owdy, all! It's that time of year again. We're nearing the halfway point of the Eventide preview season and I have to say it's about time we previewed an Ouphe. The bar has been set pretty high after Shadowmoor brought us a pair of nice utility Ouphes, the card-drawing Dusk Urchins and the life-gaining and pun-loving Kitchen Finks. Joining Spellwild Ouphe as Ouphes who don't particularly care about the activated abilities of artifacts (ignoring for now the Brownie defectors), these new tribe members showed that just because your creature type sounds incredibly silly doesn't mean you can lay the beats and provide hours of entertainment for the whole family. (I guess Tarmogoyf already proved that.) Like Dusk Urchins and Kitchen Finks, my preview card expands our definition of what an Ouphe can do. I've never seen an Ouphe like this before:
Note that according to the card FAQ, "Gilder Bairn's ability will replicate each kind of counter on the targeted permanent, not just +1/+1 or -1/-1 counters." Any type of permanent and any type of counter is fair game. Some permanents can have more than one type of counter on them, and both types will be doubled by Gilder Bairn. For example, imagine you have an Aboroth in play with one age counter and one -1/-1 counter on it. Use Gilder Bairn's ability targeting Aboroth, and you will end up with an Aboroth that has two age counters and two -1/-1 counters on it. With cards like Frankenstein's Monster and Ebon Praetor that can accumulate a motley collection of +1/+0, +2/+0, +2/+2, +0/+2, and +1/+1 counters, Gilder Bairn will give them twice as many of each type of counter. Good luck keeping track!
Doubling Season to Taste
Blue and green is probably my favourite colour combination. Of all time. Sure, ebony and ivory hold some appeal, as do silver and gold. Blue, green, orange has its moments, but, ultimately, I think the orange is unnecessary. With blue and green alone, you've got a mitt full of cards, a boatload of mana, a bushel basket full of beef, and a whole can of whoop-ass. Plus, you have the ability to just say "No!" at any time. "Terror on my Primalcrux? No, sir: Cryptic Command!" We all know it's bound to happen. What more could a grown mage want?
Besides their unique strengths, as you can see from this diagram, the areas where blue and green overlap are totally awesome! At least for the Johnny.
Monkeying with counters is one such area. Gilder Bairn comes from a long line of counter-monkeyers, such as Doubling Season, Evolution Vat, and Clockspinning. Each one has their advantages and disadvantages. Gilder Bairn combines the power and versatility of Doubling Season with the precision of Clockspinning and the offensive ferocity of a Lumengrid Warden. While it is doesn't have the global effect of Doubling Season, Gilder Bairn has the ability to affect opposing permanents, and the best part is that it doesn't particularly matter if it comes into play long after the cards you wish to "gild." Doubling Season doesn't provide you with this luxury. Furthermore, in many cases, Doubling Season acts as a one-shot. Most of the synergistic cards come into play with their counters, and after they do so, Doubling Season has done its job. Gilder Bairn, like Clockspinning, can be used to further increase these initial counters or, in other cases, replenish them.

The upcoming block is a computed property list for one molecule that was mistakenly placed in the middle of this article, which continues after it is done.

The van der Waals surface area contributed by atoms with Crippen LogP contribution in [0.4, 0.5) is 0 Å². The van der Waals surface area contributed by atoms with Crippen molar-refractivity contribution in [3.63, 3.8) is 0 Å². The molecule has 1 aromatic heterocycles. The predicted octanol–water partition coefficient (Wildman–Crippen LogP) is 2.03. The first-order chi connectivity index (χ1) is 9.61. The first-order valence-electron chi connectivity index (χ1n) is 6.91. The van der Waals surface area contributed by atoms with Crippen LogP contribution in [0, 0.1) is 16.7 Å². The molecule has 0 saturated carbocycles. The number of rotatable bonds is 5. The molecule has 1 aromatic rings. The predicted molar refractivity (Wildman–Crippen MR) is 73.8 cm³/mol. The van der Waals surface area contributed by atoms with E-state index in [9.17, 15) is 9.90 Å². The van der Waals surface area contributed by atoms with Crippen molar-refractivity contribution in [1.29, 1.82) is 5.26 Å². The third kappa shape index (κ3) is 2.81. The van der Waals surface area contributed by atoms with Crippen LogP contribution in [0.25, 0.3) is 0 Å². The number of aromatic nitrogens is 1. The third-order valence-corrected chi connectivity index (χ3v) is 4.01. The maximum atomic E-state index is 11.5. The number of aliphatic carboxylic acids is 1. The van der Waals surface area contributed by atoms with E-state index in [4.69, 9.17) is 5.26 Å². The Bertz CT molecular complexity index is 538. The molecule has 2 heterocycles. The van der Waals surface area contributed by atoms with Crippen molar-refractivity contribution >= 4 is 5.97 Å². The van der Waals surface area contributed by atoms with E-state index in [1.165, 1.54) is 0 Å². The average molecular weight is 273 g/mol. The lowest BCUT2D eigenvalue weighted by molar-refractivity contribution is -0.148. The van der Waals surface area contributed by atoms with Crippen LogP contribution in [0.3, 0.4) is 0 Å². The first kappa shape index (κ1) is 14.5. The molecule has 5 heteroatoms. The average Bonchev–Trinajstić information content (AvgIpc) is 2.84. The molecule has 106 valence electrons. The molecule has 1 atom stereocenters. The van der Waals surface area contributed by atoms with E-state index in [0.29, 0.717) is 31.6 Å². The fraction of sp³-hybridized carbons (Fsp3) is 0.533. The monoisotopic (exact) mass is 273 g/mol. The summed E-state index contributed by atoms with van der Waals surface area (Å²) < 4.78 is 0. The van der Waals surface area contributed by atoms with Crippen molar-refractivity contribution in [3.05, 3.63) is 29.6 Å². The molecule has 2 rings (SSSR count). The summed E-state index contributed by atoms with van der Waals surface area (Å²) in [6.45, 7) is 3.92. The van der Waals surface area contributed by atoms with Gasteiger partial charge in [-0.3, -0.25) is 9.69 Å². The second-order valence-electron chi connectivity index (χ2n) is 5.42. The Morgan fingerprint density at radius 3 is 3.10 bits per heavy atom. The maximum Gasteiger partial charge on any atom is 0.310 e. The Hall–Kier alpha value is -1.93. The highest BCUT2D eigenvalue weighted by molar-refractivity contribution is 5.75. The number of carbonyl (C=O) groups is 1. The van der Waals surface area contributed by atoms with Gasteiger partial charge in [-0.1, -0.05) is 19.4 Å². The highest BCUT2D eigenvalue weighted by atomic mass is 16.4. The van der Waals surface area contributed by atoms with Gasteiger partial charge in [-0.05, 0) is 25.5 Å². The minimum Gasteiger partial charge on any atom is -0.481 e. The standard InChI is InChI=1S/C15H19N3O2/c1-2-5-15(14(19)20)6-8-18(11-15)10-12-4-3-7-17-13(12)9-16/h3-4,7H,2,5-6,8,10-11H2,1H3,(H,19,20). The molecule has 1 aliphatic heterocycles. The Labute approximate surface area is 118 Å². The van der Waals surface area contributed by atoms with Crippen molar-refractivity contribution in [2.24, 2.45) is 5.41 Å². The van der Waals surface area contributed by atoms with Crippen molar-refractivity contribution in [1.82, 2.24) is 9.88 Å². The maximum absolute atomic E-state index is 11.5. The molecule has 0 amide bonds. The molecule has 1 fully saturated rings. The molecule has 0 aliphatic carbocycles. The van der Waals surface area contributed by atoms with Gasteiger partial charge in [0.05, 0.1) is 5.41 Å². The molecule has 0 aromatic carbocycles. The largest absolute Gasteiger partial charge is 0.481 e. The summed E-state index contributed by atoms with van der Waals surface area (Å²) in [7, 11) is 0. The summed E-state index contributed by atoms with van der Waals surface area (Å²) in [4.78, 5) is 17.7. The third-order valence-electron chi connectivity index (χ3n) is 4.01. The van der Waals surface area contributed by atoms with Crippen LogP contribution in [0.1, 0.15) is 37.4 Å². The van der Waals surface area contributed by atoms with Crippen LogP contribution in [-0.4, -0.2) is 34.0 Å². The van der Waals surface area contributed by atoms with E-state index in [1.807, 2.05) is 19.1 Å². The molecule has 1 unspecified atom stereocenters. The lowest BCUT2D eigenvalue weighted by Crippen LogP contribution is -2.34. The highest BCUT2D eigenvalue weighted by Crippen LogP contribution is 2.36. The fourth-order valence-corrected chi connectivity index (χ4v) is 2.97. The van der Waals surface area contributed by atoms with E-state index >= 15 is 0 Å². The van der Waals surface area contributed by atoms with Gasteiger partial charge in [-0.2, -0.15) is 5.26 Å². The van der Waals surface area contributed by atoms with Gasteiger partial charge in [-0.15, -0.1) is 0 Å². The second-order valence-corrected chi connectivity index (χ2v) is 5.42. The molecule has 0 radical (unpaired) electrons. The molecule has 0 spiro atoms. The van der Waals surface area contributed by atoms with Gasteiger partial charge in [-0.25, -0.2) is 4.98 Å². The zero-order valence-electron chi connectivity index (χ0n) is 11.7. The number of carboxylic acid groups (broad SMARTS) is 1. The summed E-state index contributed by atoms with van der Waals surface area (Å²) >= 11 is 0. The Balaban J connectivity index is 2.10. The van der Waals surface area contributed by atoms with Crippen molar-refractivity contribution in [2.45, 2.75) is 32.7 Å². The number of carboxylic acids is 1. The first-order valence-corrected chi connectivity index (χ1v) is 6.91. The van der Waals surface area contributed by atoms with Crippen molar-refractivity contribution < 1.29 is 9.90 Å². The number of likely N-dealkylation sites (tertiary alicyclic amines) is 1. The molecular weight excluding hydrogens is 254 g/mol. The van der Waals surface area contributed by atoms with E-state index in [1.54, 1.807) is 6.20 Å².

Just think: If you start with a single, solitary counter, and you take that counter and double it each turn, by the end of the month you'll have more than a million dollars!
Reading the Q Cards
As with any of the creatures bearing the untap symbol, Gilder Bairn could use a little assistance if you want to get the most out of its ability. There are many ways to tap the Bairn. The first and most obvious method is to simply attack with it. It's got a big enough butt that it can probably survive its fair share of combat steps without any help, but giving it evasion somehow couldn't hurt.
Then, of course, you've got the recent auras that grant the enchanted creature a tap ability. Utopia Vow seems to be a popular one, since it gives the creature a mana ability which effectively reduces the cost of the creature's ability. As Devin Low discussed last week, on certain creatures (Leech Bonder or Puresight Merrow), this can allow you to use the untap ability as much as you want. Presence of Gond, Power of Fire, and Elemental Mastery are other possibilities. I'm particularly excited about the idea of using Gilder Bairn, Presence of Gond, and Door of Destinies together (with other Elves, naturally). Tap the Bairn to make an Elf, untap it to double the number of charge counters on Door of Destinies, lather, rinse, and repeat. Pretty soon you'll have an army of enormous Elves (and very shiny hair).
Since Gilder Bairn is an Ouphe, the "tap an untapped [creature of a certain type]" cards won't be useful (i.e. Drowner of Secrets, Master Apothecary, Patron Wizard, etc.), but there are plenty of cards that only require that you tap a creature. Recent additions to this group include Revelsong Horn, Springleaf Drum, and Mothdust Changeling, while Aura of Dominion, Glare of Subdual, Opposition, Kyren Negotiations, Hair-Strung Koto, and Koskun Falls (among others) fill out the back catalogue.
Now that we can assure that our Ouphes will get good and tapped, let's take a gander at some of the different kinds of counters we can be doubling.
Since these are the counters du jour, I figure we might as well start here.
One cool thing about Gilder Bairn is that it has a bit of mean streak. Sure, it likes to make things bigger and better, but it moonlights as an Assassin. Draw first blood with a
-1/-1 counter courtesy of Leech Bonder, Gnarled Effigy, or Grim Poppet, and Gilder Bairn can swoop in to finish the job.
+1/+1 Counters and Charge Counters!